Things that puzzle me in this book

Tarrasch quote
Wouldn’t you buy this t-shirt?

There are a lot of lists in this book. That is no bad thing in itself; I like lists. The last chapter, ‘Quotations’ is in fact just a list of good quotations, which ought to delight designers of chess-related t-shirts.

Other lists are more intriguing. For instance, Beethoven appears in a long list of musicians who had a passion for chess on pp. 23–24; he is mentioned a dozen times elsewhere (the book has a good index), but always just as an emblem of “the great composer”; nowhere are we told the source for believing he had an interest in the game of chess. My scan through the several hefty volumes of his letters could find no mention of it at all; but I would love to know what evidence there is.

But lastly, the thing which puzzles me most about this book is actually the way that it compares the technical elements of chess and music. Several times, the author’s love for the quirky leads him to the most extraordinary chess compositions to illustrate the most ordinary elements of music. One is the study by Petrovic which is presented as an example of the role of rhythm and tempo in chess:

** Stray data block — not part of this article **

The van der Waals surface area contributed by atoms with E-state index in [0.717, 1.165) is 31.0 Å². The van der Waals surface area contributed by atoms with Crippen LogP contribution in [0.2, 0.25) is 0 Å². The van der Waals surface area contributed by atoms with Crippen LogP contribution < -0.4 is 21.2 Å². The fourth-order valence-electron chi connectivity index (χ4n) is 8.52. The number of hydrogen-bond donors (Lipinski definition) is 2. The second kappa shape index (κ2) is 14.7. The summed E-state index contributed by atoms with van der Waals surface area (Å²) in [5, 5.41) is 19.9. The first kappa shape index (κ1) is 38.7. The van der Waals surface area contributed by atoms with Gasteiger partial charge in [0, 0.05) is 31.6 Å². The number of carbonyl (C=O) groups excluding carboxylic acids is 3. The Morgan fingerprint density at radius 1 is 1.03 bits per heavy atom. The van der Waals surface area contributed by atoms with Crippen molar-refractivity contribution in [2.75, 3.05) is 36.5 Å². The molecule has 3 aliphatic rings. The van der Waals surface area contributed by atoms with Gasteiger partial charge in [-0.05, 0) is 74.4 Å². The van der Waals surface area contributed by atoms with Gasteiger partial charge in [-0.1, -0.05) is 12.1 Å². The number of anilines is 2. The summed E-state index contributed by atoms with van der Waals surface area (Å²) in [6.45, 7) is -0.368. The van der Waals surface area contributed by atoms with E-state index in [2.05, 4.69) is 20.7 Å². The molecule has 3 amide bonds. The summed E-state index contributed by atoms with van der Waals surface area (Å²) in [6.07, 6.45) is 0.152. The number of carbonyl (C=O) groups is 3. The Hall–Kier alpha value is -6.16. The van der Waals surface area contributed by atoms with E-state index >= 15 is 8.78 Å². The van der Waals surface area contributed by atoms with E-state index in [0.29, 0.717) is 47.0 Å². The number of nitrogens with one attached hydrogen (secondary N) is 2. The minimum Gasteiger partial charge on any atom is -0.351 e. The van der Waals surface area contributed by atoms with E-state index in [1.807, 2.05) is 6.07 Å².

Mate in 271 (Petrovic 1969)
White to move. Mate in 271 moves.

Another is the beautiful but totally bizarre study by van Reek which illustrates the musical idea of ‘texture’:

White to win (texture study)
White to play and win

But the puzzlement I felt reading through the lengthy chapter entitled ‘Components’ which works its way through ‘Time, rhythm and tempo’, ‘Melody and movement’, ‘Harmony’, ‘Texture’, ‘Structure’, and ‘Timbre / colour’ turned from slight annoyance to perfect calm with the realisation that this most difficult of fields, making detailed and persuasive comparison of the technical aspects of the arts of chess and music, is left  open to my own blog to attempt. Keep reading my posts here to see how well I get on with trying.

 

 

 

 

 

Author: Robert Samuels

I teach music for The Open University and play chess for Cowley Chess Club in the Oxfordshire Chess League.

8 thoughts on “Book review: Music and Chess (Achilleas Zographos)”